OPC chieftain, others arrested
A Federal High Court sitting in Jos, Plateau State, has restrained the police from re-arresting the Ekiti State chairman of All Progressives Congress, APC, Chief Jide Awe, and four other members for alleged murder of Ayo Jeje and Juliana Adewumi during a political crisis in Erinjiyan-Ekiti, Ekiti State.
According to a statement yesterday by APC State Publicity Secretary, Hon Taiwo Olatunbosun, the others granted relief are Faboro Ojo John, Aniramu Basiru, Falayi Busuyi and Owonifari Sefiu.
The defendants are the Inspector General of Police, Minister of Justice and Attorney-General of the Federation, the Plateau and Ekiti police commissioners.
The suit followed the decision of the state government to re-open some murder cases which the former administration in the state had closed following the nolle prosequi entered by the former attorney general.
But in a motion under the enforcement of their fundamental right and fundamental rights enforcement procedure brought before Justice A. Lewis-Allagoa, the plaintiffs in suit no.
FHC/J/CS/102/2014 had prayed the court to declare as unconstitutional the planned and threatened arrest, detention and arraignment in connection with the fact leading to their previous arrest and arraignment for the murder.
The plaintiffs argued that the offence for which they were being targeted for re-arrest had previously been heard by a competent court of jurisdiction and the case dismissed having been discharged and acquitted of all the offences relating to or connecting with the murder.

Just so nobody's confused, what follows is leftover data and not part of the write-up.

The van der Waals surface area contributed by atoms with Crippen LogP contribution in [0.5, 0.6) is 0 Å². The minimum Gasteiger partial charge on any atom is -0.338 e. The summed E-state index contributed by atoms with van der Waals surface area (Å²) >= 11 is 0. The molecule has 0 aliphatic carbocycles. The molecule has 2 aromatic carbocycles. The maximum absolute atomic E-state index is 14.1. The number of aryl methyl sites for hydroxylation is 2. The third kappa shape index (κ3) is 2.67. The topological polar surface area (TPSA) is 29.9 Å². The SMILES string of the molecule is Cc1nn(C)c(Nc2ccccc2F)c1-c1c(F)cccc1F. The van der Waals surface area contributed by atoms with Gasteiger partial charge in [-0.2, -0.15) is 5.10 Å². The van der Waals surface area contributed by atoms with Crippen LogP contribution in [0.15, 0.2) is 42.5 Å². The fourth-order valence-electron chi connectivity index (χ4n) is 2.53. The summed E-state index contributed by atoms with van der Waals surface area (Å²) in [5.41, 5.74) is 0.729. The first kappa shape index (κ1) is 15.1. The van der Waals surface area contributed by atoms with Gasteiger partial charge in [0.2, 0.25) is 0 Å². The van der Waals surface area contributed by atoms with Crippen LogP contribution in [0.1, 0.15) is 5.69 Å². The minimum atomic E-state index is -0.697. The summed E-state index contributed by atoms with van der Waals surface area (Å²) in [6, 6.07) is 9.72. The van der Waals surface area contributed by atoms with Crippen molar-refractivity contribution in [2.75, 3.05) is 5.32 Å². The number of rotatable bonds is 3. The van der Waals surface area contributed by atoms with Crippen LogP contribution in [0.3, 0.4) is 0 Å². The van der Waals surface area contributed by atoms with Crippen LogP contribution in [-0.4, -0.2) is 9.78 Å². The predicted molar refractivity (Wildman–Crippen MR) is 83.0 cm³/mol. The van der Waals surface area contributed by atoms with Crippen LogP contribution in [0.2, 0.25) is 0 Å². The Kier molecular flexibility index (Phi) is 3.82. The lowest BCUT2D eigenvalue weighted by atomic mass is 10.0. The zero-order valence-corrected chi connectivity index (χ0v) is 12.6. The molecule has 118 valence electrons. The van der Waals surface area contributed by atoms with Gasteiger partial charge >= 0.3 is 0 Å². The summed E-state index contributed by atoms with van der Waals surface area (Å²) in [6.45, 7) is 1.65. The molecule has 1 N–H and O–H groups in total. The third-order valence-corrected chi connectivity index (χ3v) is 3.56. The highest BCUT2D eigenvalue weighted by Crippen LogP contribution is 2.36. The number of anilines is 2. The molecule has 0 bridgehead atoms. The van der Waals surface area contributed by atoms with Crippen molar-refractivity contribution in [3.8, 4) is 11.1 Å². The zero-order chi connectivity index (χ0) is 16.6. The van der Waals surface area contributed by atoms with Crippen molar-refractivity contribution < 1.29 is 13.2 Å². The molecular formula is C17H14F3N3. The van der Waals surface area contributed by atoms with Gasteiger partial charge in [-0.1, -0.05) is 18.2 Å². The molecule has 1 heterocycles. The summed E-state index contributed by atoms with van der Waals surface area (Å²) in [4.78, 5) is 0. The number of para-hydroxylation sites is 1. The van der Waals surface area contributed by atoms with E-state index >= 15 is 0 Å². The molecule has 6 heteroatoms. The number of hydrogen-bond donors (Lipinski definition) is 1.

They also argued that they cannot be re-arrested, detained and re-arraigned for the offence having been previously discharged and acquitted over the murder charge.
Other reliefs sought included an order of the court compelling and/or restraining the respondents jointly or severally from arresting, detaining and prosecuting them for the offence;and an order restraining the respondents, their servants, agents and privies “whatsoever names called jointly and severally from arresting, detaining and prosecuting the applicants for the alleged offences”, the case having been earlier determined at a competent court wherein the applicants had been discharged and acquitted.
Ruling on the exparte motion, Lewis-Allagoa granted all the reliefs sought by the applicants pending the determination of the originating motion on notice before the court.
He ordered the motion to be served on the respondents not less than seven days before the hearing of the Originating Motion on Notice and adjourned the matter to December 3 for hearing.